- use aggressive or rude behaviour, or threaten you with arrest, jail or deportation;
- request payment of a debt via iTunes, pre-paid visa cards, cryptocurrency or direct credit to a bank account with a BSB that isn’t either 092-009 or 093-003;
- request a fee in order to release a refund owed to you; or
- email or SMS you asking you to click on a link to provide login, personal or financial information, or to download a file or open an attachment.
But there are some simple safeguards:
- Know your tax affairs – you can log into myGov to check your tax affairs at any time, or you can contact your tax agent or the ATO;
- Guard your personal and financial information – be careful when clicking on links, downloading files or opening attachments. Only give your personal information to people you trust, and try not to share it on social media;
- If you are unsure about whether a call, text message or email is genuine, do not reply. Call the ATO on 1800 008 540;
- Talk to your family and friends about scams. And if you or someone you know has fallen victim to a tax related scam, contact the ATO as soon as you can.
The ATO has a dedicated phone line for reporting scammers: 1800 008 540.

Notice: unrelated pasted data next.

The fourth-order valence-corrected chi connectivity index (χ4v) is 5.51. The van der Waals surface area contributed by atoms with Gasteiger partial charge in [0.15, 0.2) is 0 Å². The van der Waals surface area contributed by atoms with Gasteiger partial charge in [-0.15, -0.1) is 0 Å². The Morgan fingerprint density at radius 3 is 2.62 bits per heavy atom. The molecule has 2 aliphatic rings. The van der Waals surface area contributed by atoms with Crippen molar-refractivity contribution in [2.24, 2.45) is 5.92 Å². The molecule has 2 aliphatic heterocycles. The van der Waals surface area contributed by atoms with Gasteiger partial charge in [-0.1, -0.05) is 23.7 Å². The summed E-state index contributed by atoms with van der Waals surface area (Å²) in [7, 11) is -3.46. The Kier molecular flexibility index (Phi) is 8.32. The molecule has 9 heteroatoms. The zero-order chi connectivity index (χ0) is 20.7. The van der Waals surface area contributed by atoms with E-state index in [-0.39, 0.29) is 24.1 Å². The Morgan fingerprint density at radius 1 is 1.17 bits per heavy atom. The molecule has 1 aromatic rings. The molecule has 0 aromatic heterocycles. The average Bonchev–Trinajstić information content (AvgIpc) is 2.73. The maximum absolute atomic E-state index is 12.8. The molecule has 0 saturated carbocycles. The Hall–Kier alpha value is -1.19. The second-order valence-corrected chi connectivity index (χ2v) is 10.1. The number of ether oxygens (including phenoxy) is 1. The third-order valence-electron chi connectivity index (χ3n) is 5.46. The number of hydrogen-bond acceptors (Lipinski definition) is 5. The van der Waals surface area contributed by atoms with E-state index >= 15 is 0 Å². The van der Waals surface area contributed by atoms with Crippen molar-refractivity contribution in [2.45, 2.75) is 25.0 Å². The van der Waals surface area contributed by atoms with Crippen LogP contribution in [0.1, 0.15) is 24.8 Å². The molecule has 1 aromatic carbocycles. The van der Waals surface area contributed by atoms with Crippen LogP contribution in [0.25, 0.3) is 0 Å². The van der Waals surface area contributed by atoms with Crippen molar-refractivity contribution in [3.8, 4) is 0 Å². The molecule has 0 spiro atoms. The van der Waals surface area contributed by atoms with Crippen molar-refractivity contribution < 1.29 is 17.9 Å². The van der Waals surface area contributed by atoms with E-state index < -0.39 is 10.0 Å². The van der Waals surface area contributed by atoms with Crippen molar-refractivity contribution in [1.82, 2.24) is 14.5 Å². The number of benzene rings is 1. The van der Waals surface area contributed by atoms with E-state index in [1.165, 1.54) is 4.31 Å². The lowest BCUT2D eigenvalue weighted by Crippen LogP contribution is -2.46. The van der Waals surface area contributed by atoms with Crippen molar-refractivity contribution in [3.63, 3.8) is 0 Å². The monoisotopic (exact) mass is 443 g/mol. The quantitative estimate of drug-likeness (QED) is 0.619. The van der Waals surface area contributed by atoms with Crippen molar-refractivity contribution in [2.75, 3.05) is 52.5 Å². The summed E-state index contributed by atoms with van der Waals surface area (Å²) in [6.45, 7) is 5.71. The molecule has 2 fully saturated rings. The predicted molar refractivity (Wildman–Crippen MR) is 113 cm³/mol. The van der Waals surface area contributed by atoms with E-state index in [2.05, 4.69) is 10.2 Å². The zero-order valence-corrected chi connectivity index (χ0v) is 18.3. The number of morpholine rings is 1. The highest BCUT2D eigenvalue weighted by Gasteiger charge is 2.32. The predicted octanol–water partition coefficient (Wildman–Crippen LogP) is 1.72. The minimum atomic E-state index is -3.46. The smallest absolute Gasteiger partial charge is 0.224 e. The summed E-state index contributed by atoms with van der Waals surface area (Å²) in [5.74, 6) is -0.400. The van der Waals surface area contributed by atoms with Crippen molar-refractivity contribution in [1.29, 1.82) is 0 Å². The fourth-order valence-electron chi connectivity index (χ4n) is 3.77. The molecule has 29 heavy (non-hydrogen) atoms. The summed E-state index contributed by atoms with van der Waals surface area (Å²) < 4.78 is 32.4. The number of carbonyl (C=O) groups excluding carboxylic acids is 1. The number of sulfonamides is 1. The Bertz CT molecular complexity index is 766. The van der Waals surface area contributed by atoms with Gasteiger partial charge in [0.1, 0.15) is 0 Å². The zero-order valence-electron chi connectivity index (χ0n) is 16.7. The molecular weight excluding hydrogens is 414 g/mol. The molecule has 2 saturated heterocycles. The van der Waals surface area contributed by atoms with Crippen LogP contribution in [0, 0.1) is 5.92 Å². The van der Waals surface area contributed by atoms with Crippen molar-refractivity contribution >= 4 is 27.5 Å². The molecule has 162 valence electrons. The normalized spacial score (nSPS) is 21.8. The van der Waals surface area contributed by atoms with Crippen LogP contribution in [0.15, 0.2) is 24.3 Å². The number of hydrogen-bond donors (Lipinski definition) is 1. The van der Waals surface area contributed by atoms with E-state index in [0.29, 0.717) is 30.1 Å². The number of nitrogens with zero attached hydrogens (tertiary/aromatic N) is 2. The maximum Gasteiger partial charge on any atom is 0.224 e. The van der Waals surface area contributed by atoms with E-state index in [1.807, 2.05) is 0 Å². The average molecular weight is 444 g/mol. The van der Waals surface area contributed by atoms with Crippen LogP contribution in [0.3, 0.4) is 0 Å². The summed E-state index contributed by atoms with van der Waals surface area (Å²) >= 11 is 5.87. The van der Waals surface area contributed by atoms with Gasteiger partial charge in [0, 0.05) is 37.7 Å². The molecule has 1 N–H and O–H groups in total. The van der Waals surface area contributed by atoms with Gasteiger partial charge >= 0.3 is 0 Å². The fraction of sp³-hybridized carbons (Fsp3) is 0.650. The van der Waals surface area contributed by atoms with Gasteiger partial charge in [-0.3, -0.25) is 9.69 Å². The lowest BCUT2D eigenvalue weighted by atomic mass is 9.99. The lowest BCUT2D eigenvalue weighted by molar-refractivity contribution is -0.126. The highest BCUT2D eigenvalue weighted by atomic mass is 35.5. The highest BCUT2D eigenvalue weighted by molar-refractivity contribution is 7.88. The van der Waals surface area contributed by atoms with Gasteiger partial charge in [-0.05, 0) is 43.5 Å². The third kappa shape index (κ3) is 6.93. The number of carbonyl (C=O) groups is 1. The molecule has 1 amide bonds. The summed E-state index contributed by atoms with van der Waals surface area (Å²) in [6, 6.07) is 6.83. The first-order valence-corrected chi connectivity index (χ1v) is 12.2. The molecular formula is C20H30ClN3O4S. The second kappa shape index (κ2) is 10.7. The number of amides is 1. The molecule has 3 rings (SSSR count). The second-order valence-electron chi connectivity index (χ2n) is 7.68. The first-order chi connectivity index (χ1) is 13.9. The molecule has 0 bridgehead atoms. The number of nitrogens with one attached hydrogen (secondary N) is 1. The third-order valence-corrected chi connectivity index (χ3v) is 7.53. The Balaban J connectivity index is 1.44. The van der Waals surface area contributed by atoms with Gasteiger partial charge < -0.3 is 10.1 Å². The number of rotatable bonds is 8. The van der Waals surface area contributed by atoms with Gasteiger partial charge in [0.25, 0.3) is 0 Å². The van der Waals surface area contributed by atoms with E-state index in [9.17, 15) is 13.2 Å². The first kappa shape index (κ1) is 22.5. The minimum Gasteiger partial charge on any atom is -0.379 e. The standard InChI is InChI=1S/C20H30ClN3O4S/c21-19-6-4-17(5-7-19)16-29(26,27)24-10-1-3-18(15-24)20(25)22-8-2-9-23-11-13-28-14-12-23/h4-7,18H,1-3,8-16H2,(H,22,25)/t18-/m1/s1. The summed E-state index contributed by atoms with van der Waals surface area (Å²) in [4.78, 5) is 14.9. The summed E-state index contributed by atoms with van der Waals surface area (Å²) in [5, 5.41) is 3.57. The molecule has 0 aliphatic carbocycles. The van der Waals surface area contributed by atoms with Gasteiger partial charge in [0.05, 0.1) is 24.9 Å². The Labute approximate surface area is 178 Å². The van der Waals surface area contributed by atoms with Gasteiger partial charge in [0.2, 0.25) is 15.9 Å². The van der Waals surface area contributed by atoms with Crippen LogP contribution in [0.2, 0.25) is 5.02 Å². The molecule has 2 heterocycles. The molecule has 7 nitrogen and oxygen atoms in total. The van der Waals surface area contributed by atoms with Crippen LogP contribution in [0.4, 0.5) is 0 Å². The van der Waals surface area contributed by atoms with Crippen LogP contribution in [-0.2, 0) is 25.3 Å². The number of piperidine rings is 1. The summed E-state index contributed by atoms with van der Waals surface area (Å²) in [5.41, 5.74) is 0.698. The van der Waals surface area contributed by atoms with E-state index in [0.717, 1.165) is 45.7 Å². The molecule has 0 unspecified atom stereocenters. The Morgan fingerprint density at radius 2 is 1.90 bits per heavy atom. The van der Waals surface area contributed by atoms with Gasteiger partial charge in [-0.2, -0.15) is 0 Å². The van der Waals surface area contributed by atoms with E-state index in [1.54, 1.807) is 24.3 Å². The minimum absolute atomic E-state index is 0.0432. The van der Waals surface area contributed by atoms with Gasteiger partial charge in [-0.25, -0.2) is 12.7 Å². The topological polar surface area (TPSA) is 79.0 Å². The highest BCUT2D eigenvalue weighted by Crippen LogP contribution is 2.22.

A very nervous couple came to our office recently and confessed to having 12 years (each) of overdue tax returns.
With our help, they are now up to date, extremely relieved and $85,000 richer.
People who get behind with their tax returns can sometimes put their heads in the sand. The task begins to look too hard and fear about the likely outcome grows.
But getting yourself up to date can be a lot easier than you think – especially with the right help on board.
After 25 years of completing backdated tax returns for clients, the following are five of the most common tax arrears fears:
Where do I start?
Like the journey of 1 million miles, it starts with the first step – and that often is making an appointment with a professionally qualified registered tax agent. Put your time line together and bring in whatever records you have, photo ID and your tax file number.
How do I get old information if I don’t have it on file?
Once you are registered as a client with a registered tax agent, they can often access information through online resources at the ATO. In some cases, we can even write to the ATO and request copies of former returns.
Will I be fined?
Technically, the answer is yes – and individual taxpayer can be fined up to $850 for a late lodgement. In practice, if you are a wage earner and the ATO owes you money in refunds, the fines are often minimal or Nil.
Should I expect a bill or a refund?
This will depend on individual circumstances, but the obligation to lodge will not go away by ignoring it. And, who knows, there could well be a pot of money waiting for you when we add up all the results.
Am I the only one this far behind?
People of all ages and stages of life – old or young, rich or poor, blue collar or professional – can get behind with their tax return lodgements. And whether it’s one year or 12 years, we’ve seen it all.
So, if you are behind lodging your tax returns, why not take that first step in the journey? If you’re over three years behind, get in touch to claim a year’s return processed for free.